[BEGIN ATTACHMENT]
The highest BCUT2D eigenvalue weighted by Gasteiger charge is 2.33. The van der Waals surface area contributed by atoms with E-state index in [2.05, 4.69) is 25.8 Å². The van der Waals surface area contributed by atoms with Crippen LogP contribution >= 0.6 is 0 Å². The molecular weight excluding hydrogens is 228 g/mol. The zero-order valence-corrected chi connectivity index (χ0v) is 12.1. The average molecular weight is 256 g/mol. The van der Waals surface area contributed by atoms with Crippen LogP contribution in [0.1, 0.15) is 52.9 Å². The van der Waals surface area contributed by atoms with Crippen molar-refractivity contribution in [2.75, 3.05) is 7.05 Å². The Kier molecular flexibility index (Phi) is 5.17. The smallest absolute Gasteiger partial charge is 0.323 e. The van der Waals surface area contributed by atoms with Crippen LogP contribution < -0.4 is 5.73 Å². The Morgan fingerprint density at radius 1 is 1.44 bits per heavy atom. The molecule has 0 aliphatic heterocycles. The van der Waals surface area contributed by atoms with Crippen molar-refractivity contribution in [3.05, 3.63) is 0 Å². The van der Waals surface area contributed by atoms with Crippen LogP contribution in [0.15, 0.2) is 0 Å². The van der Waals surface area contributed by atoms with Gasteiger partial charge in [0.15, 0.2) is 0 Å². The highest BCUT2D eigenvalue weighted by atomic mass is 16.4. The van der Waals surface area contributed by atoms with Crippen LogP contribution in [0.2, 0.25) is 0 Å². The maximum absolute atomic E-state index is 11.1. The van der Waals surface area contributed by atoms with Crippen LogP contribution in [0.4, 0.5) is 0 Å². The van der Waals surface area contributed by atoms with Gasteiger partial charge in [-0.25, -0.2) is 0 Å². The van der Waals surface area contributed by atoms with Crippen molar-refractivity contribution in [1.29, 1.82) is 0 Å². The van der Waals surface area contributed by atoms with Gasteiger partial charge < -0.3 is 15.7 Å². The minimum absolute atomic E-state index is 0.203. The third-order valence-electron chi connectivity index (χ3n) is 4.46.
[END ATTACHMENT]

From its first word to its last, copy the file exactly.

The highest BCUT2D eigenvalue weighted by Gasteiger charge is 2.33. The van der Waals surface area contributed by atoms with E-state index in [2.05, 4.69) is 25.8 Å². The van der Waals surface area contributed by atoms with Crippen LogP contribution >= 0.6 is 0 Å². The molecular weight excluding hydrogens is 228 g/mol. The zero-order valence-corrected chi connectivity index (χ0v) is 12.1. The average molecular weight is 256 g/mol. The van der Waals surface area contributed by atoms with Crippen LogP contribution in [0.1, 0.15) is 52.9 Å². The van der Waals surface area contributed by atoms with Crippen molar-refractivity contribution in [2.75, 3.05) is 7.05 Å². The Kier molecular flexibility index (Phi) is 5.17. The smallest absolute Gasteiger partial charge is 0.323 e. The van der Waals surface area contributed by atoms with Crippen LogP contribution < -0.4 is 5.73 Å². The Morgan fingerprint density at radius 1 is 1.44 bits per heavy atom. The molecule has 0 aliphatic heterocycles. The van der Waals surface area contributed by atoms with Crippen molar-refractivity contribution in [3.05, 3.63) is 0 Å². The van der Waals surface area contributed by atoms with Crippen LogP contribution in [0.15, 0.2) is 0 Å². The van der Waals surface area contributed by atoms with Gasteiger partial charge in [0.15, 0.2) is 0 Å². The highest BCUT2D eigenvalue weighted by atomic mass is 16.4. The van der Waals surface area contributed by atoms with Crippen LogP contribution in [0.2, 0.25) is 0 Å². The maximum absolute atomic E-state index is 11.1. The van der Waals surface area contributed by atoms with Crippen LogP contribution in [0.4, 0.5) is 0 Å². The van der Waals surface area contributed by atoms with Gasteiger partial charge in [-0.25, -0.2) is 0 Å². The van der Waals surface area contributed by atoms with Crippen molar-refractivity contribution in [1.29, 1.82) is 0 Å². The van der Waals surface area contributed by atoms with Gasteiger partial charge < -0.3 is 15.7 Å². The minimum absolute atomic E-state index is 0.203. The third-order valence-electron chi connectivity index (χ3n) is 4.46.